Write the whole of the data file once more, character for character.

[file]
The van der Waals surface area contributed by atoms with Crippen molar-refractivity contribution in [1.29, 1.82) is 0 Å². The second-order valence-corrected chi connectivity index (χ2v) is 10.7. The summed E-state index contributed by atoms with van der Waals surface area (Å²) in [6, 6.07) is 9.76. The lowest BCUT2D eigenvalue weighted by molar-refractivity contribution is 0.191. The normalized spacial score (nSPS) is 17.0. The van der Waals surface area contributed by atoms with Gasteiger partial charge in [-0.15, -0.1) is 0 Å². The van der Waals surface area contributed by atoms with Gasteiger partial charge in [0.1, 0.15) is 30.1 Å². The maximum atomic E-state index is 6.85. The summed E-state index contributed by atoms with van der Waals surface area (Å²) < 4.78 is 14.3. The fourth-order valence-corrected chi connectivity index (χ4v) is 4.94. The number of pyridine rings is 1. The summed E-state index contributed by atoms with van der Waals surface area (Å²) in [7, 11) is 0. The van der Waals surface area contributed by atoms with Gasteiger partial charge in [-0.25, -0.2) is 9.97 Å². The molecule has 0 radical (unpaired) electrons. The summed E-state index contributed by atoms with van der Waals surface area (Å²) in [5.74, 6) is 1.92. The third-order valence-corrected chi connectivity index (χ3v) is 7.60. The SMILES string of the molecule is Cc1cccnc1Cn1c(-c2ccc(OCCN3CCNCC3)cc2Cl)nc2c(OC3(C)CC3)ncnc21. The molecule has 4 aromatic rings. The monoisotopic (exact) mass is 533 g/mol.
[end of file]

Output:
The van der Waals surface area contributed by atoms with Crippen molar-refractivity contribution in [1.29, 1.82) is 0 Å². The second-order valence-corrected chi connectivity index (χ2v) is 10.7. The summed E-state index contributed by atoms with van der Waals surface area (Å²) in [6, 6.07) is 9.76. The lowest BCUT2D eigenvalue weighted by molar-refractivity contribution is 0.191. The normalized spacial score (nSPS) is 17.0. The van der Waals surface area contributed by atoms with Gasteiger partial charge in [-0.15, -0.1) is 0 Å². The van der Waals surface area contributed by atoms with Gasteiger partial charge in [0.1, 0.15) is 30.1 Å². The maximum atomic E-state index is 6.85. The summed E-state index contributed by atoms with van der Waals surface area (Å²) < 4.78 is 14.3. The fourth-order valence-corrected chi connectivity index (χ4v) is 4.94. The number of pyridine rings is 1. The summed E-state index contributed by atoms with van der Waals surface area (Å²) in [7, 11) is 0. The van der Waals surface area contributed by atoms with Gasteiger partial charge in [-0.25, -0.2) is 9.97 Å². The molecule has 0 radical (unpaired) electrons. The summed E-state index contributed by atoms with van der Waals surface area (Å²) in [5.74, 6) is 1.92. The third-order valence-corrected chi connectivity index (χ3v) is 7.60. The SMILES string of the molecule is Cc1cccnc1Cn1c(-c2ccc(OCCN3CCNCC3)cc2Cl)nc2c(OC3(C)CC3)ncnc21. The molecule has 4 aromatic rings. The monoisotopic (exact) mass is 533 g/mol.